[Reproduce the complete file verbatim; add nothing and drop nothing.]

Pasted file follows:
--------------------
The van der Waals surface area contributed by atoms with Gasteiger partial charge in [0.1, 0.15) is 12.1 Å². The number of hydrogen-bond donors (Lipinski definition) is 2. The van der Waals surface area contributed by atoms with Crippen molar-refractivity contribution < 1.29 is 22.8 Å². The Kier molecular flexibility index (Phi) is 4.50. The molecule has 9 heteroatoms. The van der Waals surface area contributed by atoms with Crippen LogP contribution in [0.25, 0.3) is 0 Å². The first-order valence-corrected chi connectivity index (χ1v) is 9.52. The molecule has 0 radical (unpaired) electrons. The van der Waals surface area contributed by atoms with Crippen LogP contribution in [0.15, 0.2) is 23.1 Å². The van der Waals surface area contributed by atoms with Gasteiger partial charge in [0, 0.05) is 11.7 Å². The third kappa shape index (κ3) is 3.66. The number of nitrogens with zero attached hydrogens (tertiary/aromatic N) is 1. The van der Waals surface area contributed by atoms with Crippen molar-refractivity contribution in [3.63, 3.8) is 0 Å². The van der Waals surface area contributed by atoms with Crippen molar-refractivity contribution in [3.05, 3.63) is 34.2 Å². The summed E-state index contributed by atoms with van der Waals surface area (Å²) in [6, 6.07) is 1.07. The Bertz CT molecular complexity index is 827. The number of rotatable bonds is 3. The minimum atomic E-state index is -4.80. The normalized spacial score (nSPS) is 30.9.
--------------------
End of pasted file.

The van der Waals surface area contributed by atoms with Gasteiger partial charge in [0.1, 0.15) is 12.1 Å². The number of hydrogen-bond donors (Lipinski definition) is 2. The van der Waals surface area contributed by atoms with Crippen molar-refractivity contribution < 1.29 is 22.8 Å². The Kier molecular flexibility index (Phi) is 4.50. The molecule has 9 heteroatoms. The van der Waals surface area contributed by atoms with Crippen LogP contribution in [0.25, 0.3) is 0 Å². The first-order valence-corrected chi connectivity index (χ1v) is 9.52. The molecule has 0 radical (unpaired) electrons. The van der Waals surface area contributed by atoms with Crippen LogP contribution in [0.15, 0.2) is 23.1 Å². The van der Waals surface area contributed by atoms with Gasteiger partial charge in [0, 0.05) is 11.7 Å². The third kappa shape index (κ3) is 3.66. The number of nitrogens with zero attached hydrogens (tertiary/aromatic N) is 1. The van der Waals surface area contributed by atoms with Crippen molar-refractivity contribution in [3.63, 3.8) is 0 Å². The van der Waals surface area contributed by atoms with Crippen molar-refractivity contribution in [3.05, 3.63) is 34.2 Å². The summed E-state index contributed by atoms with van der Waals surface area (Å²) in [6, 6.07) is 1.07. The Bertz CT molecular complexity index is 827. The number of rotatable bonds is 3. The minimum atomic E-state index is -4.80. The normalized spacial score (nSPS) is 30.9.